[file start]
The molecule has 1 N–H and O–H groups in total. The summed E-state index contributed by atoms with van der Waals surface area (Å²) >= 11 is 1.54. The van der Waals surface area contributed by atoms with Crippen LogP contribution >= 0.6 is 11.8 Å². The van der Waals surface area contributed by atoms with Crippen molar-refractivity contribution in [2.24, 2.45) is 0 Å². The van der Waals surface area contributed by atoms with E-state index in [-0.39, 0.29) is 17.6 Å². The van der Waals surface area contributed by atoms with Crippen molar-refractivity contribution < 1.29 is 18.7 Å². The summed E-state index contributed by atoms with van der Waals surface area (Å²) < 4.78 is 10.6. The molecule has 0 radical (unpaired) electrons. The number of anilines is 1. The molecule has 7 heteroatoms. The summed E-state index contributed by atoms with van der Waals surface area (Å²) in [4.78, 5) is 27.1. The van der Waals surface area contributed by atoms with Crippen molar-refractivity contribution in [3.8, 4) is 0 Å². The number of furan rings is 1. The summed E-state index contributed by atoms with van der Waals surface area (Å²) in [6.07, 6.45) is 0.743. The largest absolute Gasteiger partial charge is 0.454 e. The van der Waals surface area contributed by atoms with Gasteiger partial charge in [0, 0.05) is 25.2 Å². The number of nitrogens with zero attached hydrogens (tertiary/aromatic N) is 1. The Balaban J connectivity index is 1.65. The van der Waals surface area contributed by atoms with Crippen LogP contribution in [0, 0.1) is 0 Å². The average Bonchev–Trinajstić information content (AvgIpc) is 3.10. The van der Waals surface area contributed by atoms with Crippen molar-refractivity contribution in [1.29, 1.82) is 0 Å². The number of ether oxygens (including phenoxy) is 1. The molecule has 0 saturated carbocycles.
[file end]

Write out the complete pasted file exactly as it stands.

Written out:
The molecule has 1 N–H and O–H groups in total. The summed E-state index contributed by atoms with van der Waals surface area (Å²) >= 11 is 1.54. The van der Waals surface area contributed by atoms with Crippen LogP contribution >= 0.6 is 11.8 Å². The van der Waals surface area contributed by atoms with Crippen molar-refractivity contribution in [2.24, 2.45) is 0 Å². The van der Waals surface area contributed by atoms with E-state index in [-0.39, 0.29) is 17.6 Å². The van der Waals surface area contributed by atoms with Crippen molar-refractivity contribution < 1.29 is 18.7 Å². The summed E-state index contributed by atoms with van der Waals surface area (Å²) < 4.78 is 10.6. The molecule has 0 radical (unpaired) electrons. The number of anilines is 1. The molecule has 7 heteroatoms. The summed E-state index contributed by atoms with van der Waals surface area (Å²) in [4.78, 5) is 27.1. The van der Waals surface area contributed by atoms with Crippen molar-refractivity contribution in [3.8, 4) is 0 Å². The number of furan rings is 1. The summed E-state index contributed by atoms with van der Waals surface area (Å²) in [6.07, 6.45) is 0.743. The largest absolute Gasteiger partial charge is 0.454 e. The van der Waals surface area contributed by atoms with Gasteiger partial charge in [0, 0.05) is 25.2 Å². The number of nitrogens with zero attached hydrogens (tertiary/aromatic N) is 1. The Balaban J connectivity index is 1.65. The van der Waals surface area contributed by atoms with Crippen LogP contribution in [0, 0.1) is 0 Å². The average Bonchev–Trinajstić information content (AvgIpc) is 3.10. The van der Waals surface area contributed by atoms with Crippen molar-refractivity contribution in [1.29, 1.82) is 0 Å². The number of ether oxygens (including phenoxy) is 1. The molecule has 0 saturated carbocycles.